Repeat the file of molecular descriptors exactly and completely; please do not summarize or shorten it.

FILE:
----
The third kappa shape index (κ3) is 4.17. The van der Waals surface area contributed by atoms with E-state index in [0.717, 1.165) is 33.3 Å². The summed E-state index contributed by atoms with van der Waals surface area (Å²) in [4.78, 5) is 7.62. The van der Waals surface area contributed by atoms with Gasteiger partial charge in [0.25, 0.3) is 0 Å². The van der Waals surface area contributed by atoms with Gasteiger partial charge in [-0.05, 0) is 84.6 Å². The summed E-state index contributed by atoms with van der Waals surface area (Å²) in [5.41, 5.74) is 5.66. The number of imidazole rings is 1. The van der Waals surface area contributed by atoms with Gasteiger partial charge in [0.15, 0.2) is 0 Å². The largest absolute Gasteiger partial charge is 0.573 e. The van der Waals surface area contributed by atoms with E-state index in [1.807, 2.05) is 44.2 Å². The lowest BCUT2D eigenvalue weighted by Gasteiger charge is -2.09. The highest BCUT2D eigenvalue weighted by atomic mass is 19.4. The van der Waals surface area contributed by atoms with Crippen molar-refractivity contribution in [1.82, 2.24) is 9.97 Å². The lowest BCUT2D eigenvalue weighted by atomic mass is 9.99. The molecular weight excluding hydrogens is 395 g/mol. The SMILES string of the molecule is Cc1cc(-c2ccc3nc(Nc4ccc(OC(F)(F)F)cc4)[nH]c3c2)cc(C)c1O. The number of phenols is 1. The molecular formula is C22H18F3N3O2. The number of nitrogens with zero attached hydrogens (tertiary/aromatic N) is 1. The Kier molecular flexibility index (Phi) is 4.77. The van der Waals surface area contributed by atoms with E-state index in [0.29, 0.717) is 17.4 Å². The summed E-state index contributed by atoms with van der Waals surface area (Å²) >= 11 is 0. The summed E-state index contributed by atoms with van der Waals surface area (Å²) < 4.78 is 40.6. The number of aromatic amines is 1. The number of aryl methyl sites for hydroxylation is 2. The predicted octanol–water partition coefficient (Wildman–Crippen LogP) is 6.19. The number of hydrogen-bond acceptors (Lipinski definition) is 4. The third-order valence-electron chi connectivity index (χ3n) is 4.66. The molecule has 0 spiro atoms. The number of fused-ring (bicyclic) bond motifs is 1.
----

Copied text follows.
The third kappa shape index (κ3) is 4.17. The van der Waals surface area contributed by atoms with E-state index in [0.717, 1.165) is 33.3 Å². The summed E-state index contributed by atoms with van der Waals surface area (Å²) in [4.78, 5) is 7.62. The van der Waals surface area contributed by atoms with Gasteiger partial charge in [0.25, 0.3) is 0 Å². The van der Waals surface area contributed by atoms with Gasteiger partial charge in [-0.05, 0) is 84.6 Å². The summed E-state index contributed by atoms with van der Waals surface area (Å²) in [5.41, 5.74) is 5.66. The number of imidazole rings is 1. The van der Waals surface area contributed by atoms with Gasteiger partial charge in [0.15, 0.2) is 0 Å². The largest absolute Gasteiger partial charge is 0.573 e. The van der Waals surface area contributed by atoms with E-state index in [1.807, 2.05) is 44.2 Å². The lowest BCUT2D eigenvalue weighted by Gasteiger charge is -2.09. The highest BCUT2D eigenvalue weighted by atomic mass is 19.4. The van der Waals surface area contributed by atoms with Crippen molar-refractivity contribution in [1.82, 2.24) is 9.97 Å². The lowest BCUT2D eigenvalue weighted by atomic mass is 9.99. The molecular weight excluding hydrogens is 395 g/mol. The SMILES string of the molecule is Cc1cc(-c2ccc3nc(Nc4ccc(OC(F)(F)F)cc4)[nH]c3c2)cc(C)c1O. The number of phenols is 1. The molecular formula is C22H18F3N3O2. The number of nitrogens with zero attached hydrogens (tertiary/aromatic N) is 1. The Kier molecular flexibility index (Phi) is 4.77. The van der Waals surface area contributed by atoms with E-state index in [0.29, 0.717) is 17.4 Å². The summed E-state index contributed by atoms with van der Waals surface area (Å²) >= 11 is 0. The summed E-state index contributed by atoms with van der Waals surface area (Å²) < 4.78 is 40.6. The number of aromatic amines is 1. The number of aryl methyl sites for hydroxylation is 2. The predicted octanol–water partition coefficient (Wildman–Crippen LogP) is 6.19. The number of hydrogen-bond acceptors (Lipinski definition) is 4. The third-order valence-electron chi connectivity index (χ3n) is 4.66. The molecule has 0 spiro atoms. The number of fused-ring (bicyclic) bond motifs is 1.